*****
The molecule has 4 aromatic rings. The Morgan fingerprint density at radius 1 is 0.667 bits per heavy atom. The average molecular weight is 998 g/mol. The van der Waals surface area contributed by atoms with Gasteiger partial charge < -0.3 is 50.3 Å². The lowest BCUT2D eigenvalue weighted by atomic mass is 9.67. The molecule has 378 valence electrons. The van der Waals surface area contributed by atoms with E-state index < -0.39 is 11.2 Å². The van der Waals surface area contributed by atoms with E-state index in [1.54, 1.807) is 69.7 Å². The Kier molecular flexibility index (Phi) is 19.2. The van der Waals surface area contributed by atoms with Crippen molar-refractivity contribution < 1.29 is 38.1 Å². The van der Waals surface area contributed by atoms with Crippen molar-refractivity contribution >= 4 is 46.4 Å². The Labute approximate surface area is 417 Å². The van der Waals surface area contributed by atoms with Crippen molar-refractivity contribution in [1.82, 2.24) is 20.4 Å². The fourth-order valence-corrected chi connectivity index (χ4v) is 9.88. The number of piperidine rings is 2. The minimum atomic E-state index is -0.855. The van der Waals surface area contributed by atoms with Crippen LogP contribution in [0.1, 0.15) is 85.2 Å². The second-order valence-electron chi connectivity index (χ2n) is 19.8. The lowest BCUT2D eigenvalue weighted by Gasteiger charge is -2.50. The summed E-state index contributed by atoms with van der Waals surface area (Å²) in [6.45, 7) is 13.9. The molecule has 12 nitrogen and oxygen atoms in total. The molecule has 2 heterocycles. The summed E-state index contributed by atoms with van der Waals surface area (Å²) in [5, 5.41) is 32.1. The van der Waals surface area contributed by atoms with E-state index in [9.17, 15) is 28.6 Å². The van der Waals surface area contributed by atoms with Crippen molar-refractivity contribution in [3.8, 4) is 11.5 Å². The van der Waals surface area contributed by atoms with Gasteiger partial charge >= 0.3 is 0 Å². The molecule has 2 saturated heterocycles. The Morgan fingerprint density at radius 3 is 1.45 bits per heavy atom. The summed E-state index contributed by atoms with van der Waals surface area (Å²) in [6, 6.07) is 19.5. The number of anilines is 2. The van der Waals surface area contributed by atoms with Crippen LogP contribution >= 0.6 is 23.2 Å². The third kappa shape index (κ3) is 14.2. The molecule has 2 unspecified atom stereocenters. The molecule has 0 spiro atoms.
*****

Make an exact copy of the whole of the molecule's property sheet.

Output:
The molecule has 4 aromatic rings. The Morgan fingerprint density at radius 1 is 0.667 bits per heavy atom. The average molecular weight is 998 g/mol. The van der Waals surface area contributed by atoms with Gasteiger partial charge < -0.3 is 50.3 Å². The lowest BCUT2D eigenvalue weighted by atomic mass is 9.67. The molecule has 378 valence electrons. The van der Waals surface area contributed by atoms with E-state index < -0.39 is 11.2 Å². The van der Waals surface area contributed by atoms with E-state index in [1.54, 1.807) is 69.7 Å². The Kier molecular flexibility index (Phi) is 19.2. The van der Waals surface area contributed by atoms with Crippen molar-refractivity contribution < 1.29 is 38.1 Å². The van der Waals surface area contributed by atoms with Crippen molar-refractivity contribution >= 4 is 46.4 Å². The Labute approximate surface area is 417 Å². The van der Waals surface area contributed by atoms with Crippen molar-refractivity contribution in [1.82, 2.24) is 20.4 Å². The fourth-order valence-corrected chi connectivity index (χ4v) is 9.88. The number of piperidine rings is 2. The minimum atomic E-state index is -0.855. The van der Waals surface area contributed by atoms with Crippen LogP contribution in [0.1, 0.15) is 85.2 Å². The second-order valence-electron chi connectivity index (χ2n) is 19.8. The lowest BCUT2D eigenvalue weighted by Gasteiger charge is -2.50. The summed E-state index contributed by atoms with van der Waals surface area (Å²) in [6.45, 7) is 13.9. The molecule has 12 nitrogen and oxygen atoms in total. The molecule has 2 heterocycles. The summed E-state index contributed by atoms with van der Waals surface area (Å²) in [5, 5.41) is 32.1. The van der Waals surface area contributed by atoms with E-state index in [9.17, 15) is 28.6 Å². The van der Waals surface area contributed by atoms with Crippen molar-refractivity contribution in [3.8, 4) is 11.5 Å². The van der Waals surface area contributed by atoms with Gasteiger partial charge >= 0.3 is 0 Å². The molecule has 2 saturated heterocycles. The Morgan fingerprint density at radius 3 is 1.45 bits per heavy atom. The summed E-state index contributed by atoms with van der Waals surface area (Å²) in [6, 6.07) is 19.5. The number of anilines is 2. The van der Waals surface area contributed by atoms with Crippen LogP contribution >= 0.6 is 23.2 Å². The third kappa shape index (κ3) is 14.2. The molecule has 2 unspecified atom stereocenters. The molecule has 0 spiro atoms.